All meetings worth attending are focused and straightforward. It can be a challenge, however, to manage large calls, especially when there are many vested interests. If you’re stressing out about staying on schedule and on point, set yourself up for success with these recommendations.
Plan Ahead & Prepare
When you’re planning a conference call, the lion’s share of your responsibilities come well before you dial in. You already know that you’ve got to have your ducks in a row. But you also need to provide attendees with the tools and resources they need to come into the call prepared to participate. Even if your conference call is only scheduled to last thirty minutes, be ready to invest a significant amount of time in planning.
- Identify a single goal. This may sound simple, but most business calls revolve around decisions that depend on a variety of moving parts. If you can’t pinpoint the main objective of your conference call, it’s all too likely that participants won’t be able to either. This can lead to long digressions, confusion, and failure to arrive at an actionable solution to the situation at hand. Stave off the possibility of an unproductive call by establishing one clear, concrete goal. Make sure everyone who will be on the call knows what this goal is ahead of time. And don’t forget to provide a bit of context that supports why you chose this goal over any others that might have been on the table.
- Share your agenda. Goal in place, build an agenda that reflects it. Include a bulleted list of discussion points to help keep you—and everyone else—on task. Share your agenda with each and every participant, leaving them enough time to look it over and digest it before the scheduled call. You may also want to include supplementary materials and handouts at this time. A summary of background information ensures that everyone is on the same page. Brief biographical statements of key attendees are helpful when a conference involves representatives from multiple partners or even from different departments in a large company or organization.
Structure & Strategy
You’ve got your agenda, notes, and a stellar presentation exactly the way you want them. The conference call is scheduled to start in ten minutes. It’s time to take the reins, making sure that all your planning pays off.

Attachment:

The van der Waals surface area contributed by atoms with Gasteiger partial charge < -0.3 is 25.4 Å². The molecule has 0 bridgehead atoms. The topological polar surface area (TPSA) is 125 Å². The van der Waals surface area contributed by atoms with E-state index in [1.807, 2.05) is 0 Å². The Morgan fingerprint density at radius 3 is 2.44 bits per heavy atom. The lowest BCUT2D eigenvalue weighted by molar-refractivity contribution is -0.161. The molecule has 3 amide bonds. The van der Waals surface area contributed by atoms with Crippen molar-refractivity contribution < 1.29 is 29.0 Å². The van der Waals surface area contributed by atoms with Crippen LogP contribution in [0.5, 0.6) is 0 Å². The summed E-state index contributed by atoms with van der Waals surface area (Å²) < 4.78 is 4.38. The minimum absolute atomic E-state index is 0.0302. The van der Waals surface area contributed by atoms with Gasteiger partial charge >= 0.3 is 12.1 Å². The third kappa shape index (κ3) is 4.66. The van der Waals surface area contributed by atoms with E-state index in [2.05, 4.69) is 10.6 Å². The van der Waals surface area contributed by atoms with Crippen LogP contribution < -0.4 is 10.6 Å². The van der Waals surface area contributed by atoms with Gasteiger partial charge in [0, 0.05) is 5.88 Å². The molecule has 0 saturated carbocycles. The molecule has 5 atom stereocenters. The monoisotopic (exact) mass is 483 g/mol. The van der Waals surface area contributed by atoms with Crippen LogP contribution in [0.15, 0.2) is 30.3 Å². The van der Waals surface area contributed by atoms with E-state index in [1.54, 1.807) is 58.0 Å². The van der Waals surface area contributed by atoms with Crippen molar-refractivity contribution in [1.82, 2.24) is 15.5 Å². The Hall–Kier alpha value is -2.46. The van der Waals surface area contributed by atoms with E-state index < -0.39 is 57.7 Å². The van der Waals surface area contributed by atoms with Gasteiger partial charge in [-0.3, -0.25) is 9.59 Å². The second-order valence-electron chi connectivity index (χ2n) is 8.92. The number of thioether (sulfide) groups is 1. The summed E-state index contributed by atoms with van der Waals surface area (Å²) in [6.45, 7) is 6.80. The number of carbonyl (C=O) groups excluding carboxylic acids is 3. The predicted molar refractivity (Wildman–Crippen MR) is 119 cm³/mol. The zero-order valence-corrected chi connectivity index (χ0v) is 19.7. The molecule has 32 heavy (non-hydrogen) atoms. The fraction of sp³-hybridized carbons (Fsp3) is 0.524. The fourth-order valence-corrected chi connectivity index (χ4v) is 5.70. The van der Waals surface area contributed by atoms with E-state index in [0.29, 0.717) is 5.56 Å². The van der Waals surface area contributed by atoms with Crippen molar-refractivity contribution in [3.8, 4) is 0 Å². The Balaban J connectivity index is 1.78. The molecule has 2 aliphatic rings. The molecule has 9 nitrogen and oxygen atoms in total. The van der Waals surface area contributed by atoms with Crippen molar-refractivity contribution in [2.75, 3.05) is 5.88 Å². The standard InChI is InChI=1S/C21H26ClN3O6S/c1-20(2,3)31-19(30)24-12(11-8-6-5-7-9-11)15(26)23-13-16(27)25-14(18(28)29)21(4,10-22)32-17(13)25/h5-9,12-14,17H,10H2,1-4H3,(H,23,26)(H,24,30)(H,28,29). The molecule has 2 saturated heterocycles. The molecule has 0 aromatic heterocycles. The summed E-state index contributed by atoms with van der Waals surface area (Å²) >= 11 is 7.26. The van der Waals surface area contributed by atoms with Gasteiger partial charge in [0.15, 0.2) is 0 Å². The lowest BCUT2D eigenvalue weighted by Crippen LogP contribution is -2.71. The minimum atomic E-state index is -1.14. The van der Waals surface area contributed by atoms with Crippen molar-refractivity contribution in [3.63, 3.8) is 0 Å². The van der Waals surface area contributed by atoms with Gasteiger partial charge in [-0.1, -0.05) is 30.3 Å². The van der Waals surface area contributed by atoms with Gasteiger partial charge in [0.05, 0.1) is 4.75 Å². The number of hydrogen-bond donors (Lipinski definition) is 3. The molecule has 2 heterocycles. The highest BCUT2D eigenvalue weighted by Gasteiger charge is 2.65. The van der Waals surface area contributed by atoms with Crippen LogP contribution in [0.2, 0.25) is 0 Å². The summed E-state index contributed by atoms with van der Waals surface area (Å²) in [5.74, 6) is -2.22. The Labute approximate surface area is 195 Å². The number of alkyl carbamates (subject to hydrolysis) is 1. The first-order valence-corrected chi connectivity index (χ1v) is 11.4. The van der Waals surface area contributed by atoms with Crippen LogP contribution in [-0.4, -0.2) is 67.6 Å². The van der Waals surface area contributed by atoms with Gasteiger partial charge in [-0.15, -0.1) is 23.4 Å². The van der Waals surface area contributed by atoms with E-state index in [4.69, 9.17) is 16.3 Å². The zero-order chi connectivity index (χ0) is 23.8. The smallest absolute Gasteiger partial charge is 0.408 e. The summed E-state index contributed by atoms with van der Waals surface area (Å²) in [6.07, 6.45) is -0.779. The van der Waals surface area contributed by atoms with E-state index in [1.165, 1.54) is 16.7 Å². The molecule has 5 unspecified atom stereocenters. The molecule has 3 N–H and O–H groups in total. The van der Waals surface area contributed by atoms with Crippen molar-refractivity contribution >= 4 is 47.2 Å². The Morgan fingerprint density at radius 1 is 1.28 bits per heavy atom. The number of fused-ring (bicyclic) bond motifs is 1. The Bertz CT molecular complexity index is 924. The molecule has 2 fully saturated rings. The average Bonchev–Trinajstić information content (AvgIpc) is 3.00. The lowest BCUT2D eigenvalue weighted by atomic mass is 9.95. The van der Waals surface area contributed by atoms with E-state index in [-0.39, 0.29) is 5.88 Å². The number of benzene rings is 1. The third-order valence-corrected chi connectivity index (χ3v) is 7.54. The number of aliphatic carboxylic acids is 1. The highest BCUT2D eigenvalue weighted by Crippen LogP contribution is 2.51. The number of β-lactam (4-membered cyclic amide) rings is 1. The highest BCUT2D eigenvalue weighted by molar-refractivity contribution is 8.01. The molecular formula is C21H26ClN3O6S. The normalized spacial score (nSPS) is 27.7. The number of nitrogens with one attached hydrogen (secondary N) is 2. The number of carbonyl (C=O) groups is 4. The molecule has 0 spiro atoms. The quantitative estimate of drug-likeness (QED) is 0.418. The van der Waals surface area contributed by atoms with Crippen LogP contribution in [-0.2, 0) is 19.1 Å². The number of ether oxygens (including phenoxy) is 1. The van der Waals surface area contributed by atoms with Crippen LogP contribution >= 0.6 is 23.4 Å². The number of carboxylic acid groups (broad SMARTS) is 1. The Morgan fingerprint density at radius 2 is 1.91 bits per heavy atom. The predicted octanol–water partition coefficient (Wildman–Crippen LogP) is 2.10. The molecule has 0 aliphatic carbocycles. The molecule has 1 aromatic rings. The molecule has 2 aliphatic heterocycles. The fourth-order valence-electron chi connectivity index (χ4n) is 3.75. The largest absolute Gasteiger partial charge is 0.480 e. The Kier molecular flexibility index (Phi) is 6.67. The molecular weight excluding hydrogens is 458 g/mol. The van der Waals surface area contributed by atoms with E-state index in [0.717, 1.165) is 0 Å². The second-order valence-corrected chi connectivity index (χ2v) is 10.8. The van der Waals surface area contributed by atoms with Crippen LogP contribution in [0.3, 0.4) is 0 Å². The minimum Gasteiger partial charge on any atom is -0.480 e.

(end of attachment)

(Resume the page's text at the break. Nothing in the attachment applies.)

- Be early. If you’re hosting the call, aim to be the first one on the line. Dial in five to ten minutes ahead of time. Nothing looks more unprofessional than a moderator who’s late to the game.
- Start strong and on time. Don’t waste precious minutes waiting around for stragglers. Beginning on time lets participants who arrived on time know that you value their time and punctuality. You can bet that latecomers will only be late once. Once the call has started, one of the first things you should do is outline basic guidelines for everyone on the call. Time limits for speakers, when and how questions are to be asked, and a reminder for that attendees should mute their lines to limit background noise are all good items to cover.
- Keep your eye on the prize. Remember that goal you identified while preparing for your conference call? Good. Make sure to remind everyone else, too. If anyone forgot to review the agenda you provided, they’ll appreciate this opportunity to orient themselves to the conversation.
- Hold yourself accountable. Stick to the agenda you created. If you find yourself running behind or the discussion wanders off topic, call attention to this fact, explain that you need to move on, and make a personal note about where you’re leaving off. You can revisit unfinished business at another time or during a follow up call.
- Bring it full circle. Before the conference call comes to a close, provide a quick review of what was discussed, including any key questions raised or decisions made. Relate this information back to the original goal, highlighting how the call furthered this objective.
Watch the clock. Respect participants’ time by ending your call on time. Once again, if there are matters yet unresolved, add this to your notes. It is better to revisit unfinished business than to assume everyone has the availability to stay on the call indefinitely.